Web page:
Half revenge thriller, half trippy mural on the side of a van, Panos Cosmatos’ “Mandy” is the kind of pretentious horror thriller that will drive some folks crazy and others into throes of ecstasy. It’s a deliberately paced, ultraviolent, outlandishly stylish delivery system for Nicolas Cage’s wild-eyed acting style, and a thoughtful meditation about why Death Metal totally rules.
Cage stars as Red Miller, a logger and heavy-metal enthusiast who lives with a fantasy artist named Mandy Bloom (Andrea Riseborough). Their lives are peaceful, filled with dreamy glances over vast horizons, watching cheesy sci-fi movies on television and reading pulp fantasy novels at work.
Into their lives drives the Children of the New Dawn, a cult led by Jeremiah Sand (Linus Roache, “Vikings”), who drive past Mandy on her way to work. Jeremiah decides that since all the fruits of this world are his for the taking — and they are — then he must have Mandy, so he and his tripped-out followers use a volcanic ocarina to summon motorcyclist “Hellraiser” cenobites to abduct her.
Even after she’s kidnapped and filled with drugs, Mandy isn’t going to join some hippy misogyny b.s. movement, and Jeremiah doesn’t take kindly to that. Several horrifying events later, Red is left alone, anguished, and screaming in his underwear the way only Nicolas Cage possibly can. When given the opportunity to explore his trademarked “nouveau-shamanic” acting style, and delve into the raw nerve and primal insanity at the core of the human soul, there’s no actor quite like him.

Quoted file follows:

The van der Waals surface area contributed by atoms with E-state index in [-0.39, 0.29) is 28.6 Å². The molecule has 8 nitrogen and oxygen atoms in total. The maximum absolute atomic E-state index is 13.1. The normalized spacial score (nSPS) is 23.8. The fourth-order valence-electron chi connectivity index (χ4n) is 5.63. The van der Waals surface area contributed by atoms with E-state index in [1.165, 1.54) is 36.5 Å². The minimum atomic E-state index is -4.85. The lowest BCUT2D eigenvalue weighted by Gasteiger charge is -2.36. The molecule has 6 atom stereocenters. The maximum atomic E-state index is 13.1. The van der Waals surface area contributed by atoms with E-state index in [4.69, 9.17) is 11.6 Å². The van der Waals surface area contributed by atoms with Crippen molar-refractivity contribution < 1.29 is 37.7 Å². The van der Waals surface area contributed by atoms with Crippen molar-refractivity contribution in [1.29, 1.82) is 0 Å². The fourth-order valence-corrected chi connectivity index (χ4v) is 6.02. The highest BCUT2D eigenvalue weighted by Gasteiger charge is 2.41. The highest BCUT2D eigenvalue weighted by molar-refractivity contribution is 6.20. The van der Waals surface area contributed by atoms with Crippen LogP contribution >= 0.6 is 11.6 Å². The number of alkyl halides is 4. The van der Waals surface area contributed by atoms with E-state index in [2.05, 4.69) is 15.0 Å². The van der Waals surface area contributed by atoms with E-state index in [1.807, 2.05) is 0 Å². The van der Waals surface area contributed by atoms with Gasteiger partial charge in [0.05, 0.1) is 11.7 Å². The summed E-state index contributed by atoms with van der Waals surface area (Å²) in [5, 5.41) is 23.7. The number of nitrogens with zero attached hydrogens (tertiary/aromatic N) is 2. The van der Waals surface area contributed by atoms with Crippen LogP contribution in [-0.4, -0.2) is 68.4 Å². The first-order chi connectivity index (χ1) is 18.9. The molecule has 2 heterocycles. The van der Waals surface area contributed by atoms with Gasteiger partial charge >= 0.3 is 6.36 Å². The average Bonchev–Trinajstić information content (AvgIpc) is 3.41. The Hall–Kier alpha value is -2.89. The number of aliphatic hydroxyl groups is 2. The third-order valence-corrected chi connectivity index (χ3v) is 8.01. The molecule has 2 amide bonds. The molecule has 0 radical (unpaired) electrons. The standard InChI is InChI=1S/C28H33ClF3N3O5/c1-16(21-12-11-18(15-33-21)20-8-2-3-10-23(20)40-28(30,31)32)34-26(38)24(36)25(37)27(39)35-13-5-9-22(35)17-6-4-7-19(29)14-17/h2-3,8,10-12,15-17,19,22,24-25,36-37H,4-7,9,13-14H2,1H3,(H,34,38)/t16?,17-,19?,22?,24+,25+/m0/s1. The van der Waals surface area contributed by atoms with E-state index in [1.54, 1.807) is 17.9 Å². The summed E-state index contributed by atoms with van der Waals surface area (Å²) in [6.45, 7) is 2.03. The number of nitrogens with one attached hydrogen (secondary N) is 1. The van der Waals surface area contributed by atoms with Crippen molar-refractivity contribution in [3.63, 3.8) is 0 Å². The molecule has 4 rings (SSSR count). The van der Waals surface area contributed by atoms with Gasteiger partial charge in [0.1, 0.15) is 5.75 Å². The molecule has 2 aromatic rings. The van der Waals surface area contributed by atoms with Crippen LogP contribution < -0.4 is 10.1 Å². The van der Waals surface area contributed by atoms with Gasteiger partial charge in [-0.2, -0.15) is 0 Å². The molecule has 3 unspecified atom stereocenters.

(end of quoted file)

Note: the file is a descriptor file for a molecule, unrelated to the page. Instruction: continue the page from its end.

“Mandy” follows Red as he exacts brutal revenge on The Children of the New Dawn, in fights straight out of “Phantasm II,” “The Texas Chainsaw Massacre II,” “Motel Hell” or any of the other films where there’s an epic chainsaw duel. Red goes from placidly enjoying Death Metal to living out the extremes that Death Metal explores. He crawls out of the pit of ultimate torment, forges an ax with his own hands, and embarks on a nightmare journey straight out of the bleakest album cover you’ve ever seen.
Cosmatos, who previously directed the equally hallucinogenic “Beyond the Black Rainbow,” is sculpting with music this time around. The Children of the New Dawn are his Manson Family, taking hippy rock too seriously and falling prey to the worst instincts of religious hokum: blindly believing what you’re told, ignoring the evils of self-elevation, and assuming that your most immature emotions somehow make you special.
Death Metal, as Cosmatos seems to tell us, is pure as @#$%. It doesn’t ignore evil, it confronts it directly, understanding its allure and also the pain that fuels it. And that confrontation is inherently epic, whether its simply inside our collective subconscious or literally takes the form of fighting motorcycle demons who are addicted to porn.
If revenge films are a dime a dozen, then “Mandy” cost a bunch of dimes. Cosmatos shoves a heck of a lot into just one film. The plot is straightforward but visually, aurally, symbolically, it’s a heavy motion picture that may be too much for some audiences to handle. And without a 1980s rock music decoder ring, watching it might be a difficult task.
It’s a deliberate film when it’s not an explosion of violence, and it’s in absolutely no hurry to get to what some might call “the good stuff.” To some that may seem boring, and even if you pick up on the vibes Cosmatos is laying down, it’s hard to argue with that interpretation. It wants the audience to contemplate. And unless you come in with the right context, “Mandy” might not get you in that mood.
The peaceful beauty that gets destroyed by selfish monsters is an act of destruction which, in turn, makes a monster out of a peaceful person. The allure of the perverse, the beauty of mourning, the whites of Cage’s eyes as he grins through a face covered in of blood, these are the things that make “Mandy” special. There’s a thoughtfulness at the center all this extremity, and that kinda rocks.